Tuesday— Butler College has started a monthly dinner series where it invites graduate students in the Woodrow Wilson School to talk with undergraduates about their work in politics. The series’ first speaker was Zach Wahls, an MPA student, LGBT activist, and co-founder of Scouts for Equality. He started by telling how he became famous overnight on the Internet for delivering a speech to the Iowa General Assembly in support of gay marriage. After gaining national attention, he wrote a bestselling book about growing up with two lesbian parents. While he continued activism, he started the Scouts for Equality movement which successfully ended the membership ban on gay Scouts and adult leaders. Throughout the talk, he emphasized the need for positive activism that does not necessarily lambast the institutions which it is trying to change.
Ten minutes later, I walked to the Nassau Inn for a Goldman Sachs recruitment event. More on that in a later post.
Thursday— I went to a coffee chat at Small World for Bain & Company, closing out my trips to corporate events. More on that in a later post.
In the afternoon, I went to a group information session about getting jobs and internships in the U.S. State Department. It was led by a Foreign Service Officer. She talked about her work in Panama when the U.S. transferred control of the canal, serving in an American embassy in Russia, and being one of the first diplomats to work in Cuba. She experienced a lot of espionage in Russia with people constantly following her home and asking friends about her work. When she transferred to Cuba, she said that the spying was even more intense than Russia. She did not experience hearing loss like recent diplomats.
Friday— Another op-ed war occurred in the Daily Princetonian. At the beginning of the school year, sixteen Ivy League professors released a letter through the James Madison Program that told students to, “Think for yourself.” Apparently, this is controversial advice in college. A series of angry op-eds ensued from “Prince” columnists, most notable of which was one claiming that free speech doesn’t exist. He received a flurry of rebuttals in response to his preposterous idea. They’re quite funny. I even jumped in to share my thoughts.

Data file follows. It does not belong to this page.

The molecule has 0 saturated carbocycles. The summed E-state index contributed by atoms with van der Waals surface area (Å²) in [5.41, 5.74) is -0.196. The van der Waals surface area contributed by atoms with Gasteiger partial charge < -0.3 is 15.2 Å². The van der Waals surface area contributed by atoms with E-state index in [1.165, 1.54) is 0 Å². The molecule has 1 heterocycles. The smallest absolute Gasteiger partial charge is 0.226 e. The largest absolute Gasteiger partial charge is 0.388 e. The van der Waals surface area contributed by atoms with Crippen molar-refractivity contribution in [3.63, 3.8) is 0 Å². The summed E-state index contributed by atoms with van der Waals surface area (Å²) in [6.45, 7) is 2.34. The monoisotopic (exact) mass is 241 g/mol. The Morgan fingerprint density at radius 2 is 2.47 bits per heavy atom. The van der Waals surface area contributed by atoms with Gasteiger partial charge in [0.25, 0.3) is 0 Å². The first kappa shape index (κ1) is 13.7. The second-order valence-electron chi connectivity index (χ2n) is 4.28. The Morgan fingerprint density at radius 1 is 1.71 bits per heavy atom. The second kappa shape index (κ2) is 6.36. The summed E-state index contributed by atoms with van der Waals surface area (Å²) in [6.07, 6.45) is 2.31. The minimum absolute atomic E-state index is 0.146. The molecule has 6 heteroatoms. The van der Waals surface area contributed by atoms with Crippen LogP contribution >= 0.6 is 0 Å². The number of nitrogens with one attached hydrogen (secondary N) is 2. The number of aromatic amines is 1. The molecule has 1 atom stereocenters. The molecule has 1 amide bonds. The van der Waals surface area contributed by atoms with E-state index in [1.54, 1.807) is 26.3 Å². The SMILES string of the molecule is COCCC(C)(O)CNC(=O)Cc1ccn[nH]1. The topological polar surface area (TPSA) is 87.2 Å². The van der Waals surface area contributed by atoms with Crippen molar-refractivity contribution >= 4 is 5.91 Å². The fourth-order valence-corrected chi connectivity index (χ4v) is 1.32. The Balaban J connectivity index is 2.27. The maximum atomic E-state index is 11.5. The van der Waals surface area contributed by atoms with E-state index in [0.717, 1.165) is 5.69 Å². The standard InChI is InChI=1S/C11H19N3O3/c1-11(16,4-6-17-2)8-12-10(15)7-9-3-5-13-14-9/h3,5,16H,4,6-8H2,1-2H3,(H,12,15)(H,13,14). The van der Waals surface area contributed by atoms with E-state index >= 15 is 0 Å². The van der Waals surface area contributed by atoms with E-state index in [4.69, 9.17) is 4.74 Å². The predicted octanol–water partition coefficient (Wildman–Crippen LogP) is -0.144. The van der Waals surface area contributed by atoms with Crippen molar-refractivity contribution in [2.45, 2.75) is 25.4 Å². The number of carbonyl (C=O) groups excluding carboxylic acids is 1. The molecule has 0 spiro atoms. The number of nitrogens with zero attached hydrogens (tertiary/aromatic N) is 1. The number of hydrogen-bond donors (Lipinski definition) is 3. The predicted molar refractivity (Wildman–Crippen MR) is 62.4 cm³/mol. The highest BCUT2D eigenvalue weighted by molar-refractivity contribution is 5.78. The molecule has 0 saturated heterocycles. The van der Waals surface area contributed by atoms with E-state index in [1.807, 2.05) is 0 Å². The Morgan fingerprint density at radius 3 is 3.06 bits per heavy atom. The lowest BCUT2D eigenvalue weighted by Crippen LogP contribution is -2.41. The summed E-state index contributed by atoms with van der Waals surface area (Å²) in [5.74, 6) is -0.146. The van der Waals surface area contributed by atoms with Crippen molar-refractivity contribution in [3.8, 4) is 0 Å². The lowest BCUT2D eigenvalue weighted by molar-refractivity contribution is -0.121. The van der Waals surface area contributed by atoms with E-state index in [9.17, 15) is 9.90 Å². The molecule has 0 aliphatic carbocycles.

Monday— My history professor wrote an op-ed in the Wall Street Journal about Confederate monuments. The previous week, he joined a panel in Charlottesville, Virginia to discuss its white nationalist rally and its connections to the Civil War.
Tuesday— After classes, I went to a James Madison Program lecture about how colleges are handling sexual assault cases. It featured a panel comprised of Stuart Taylor, Jr. ’70 and Professor KC Johnson. Taylor is a Princeton alumnus who has written on a wide range of legal topic. Professor Johnson gained notoriety when he, correctly, publicly defended — along with then-student Stephen Miller — the Duke lacrosse players accused of rape in the 2006 case.
Thursday— I went to a dinner discussion with Princeton physicist William Happer. He developed the techniques for developing artificial stars by bouncing light rays off of a sodium layer in the atmosphere. This helps adaptive optics — which are used in anti-missile defense systems — correct for turbulence in the atmosphere.
Friday— I delivered a presentation about my summer work in The Bahamas to some other interns for the Princeton Environmental Institute.
Saturday— The Conservation Society organized a whale watching trip in Cape May. It was paid for by Princeton. We saw a lot of dolphins but no whales.
Monday— Princeton is now paying for all of its students to have free subscriptions to the Wall Street Journal. I don’t know what could be any more “establishment” than an Ivy League school giving out the Wall Street Journal.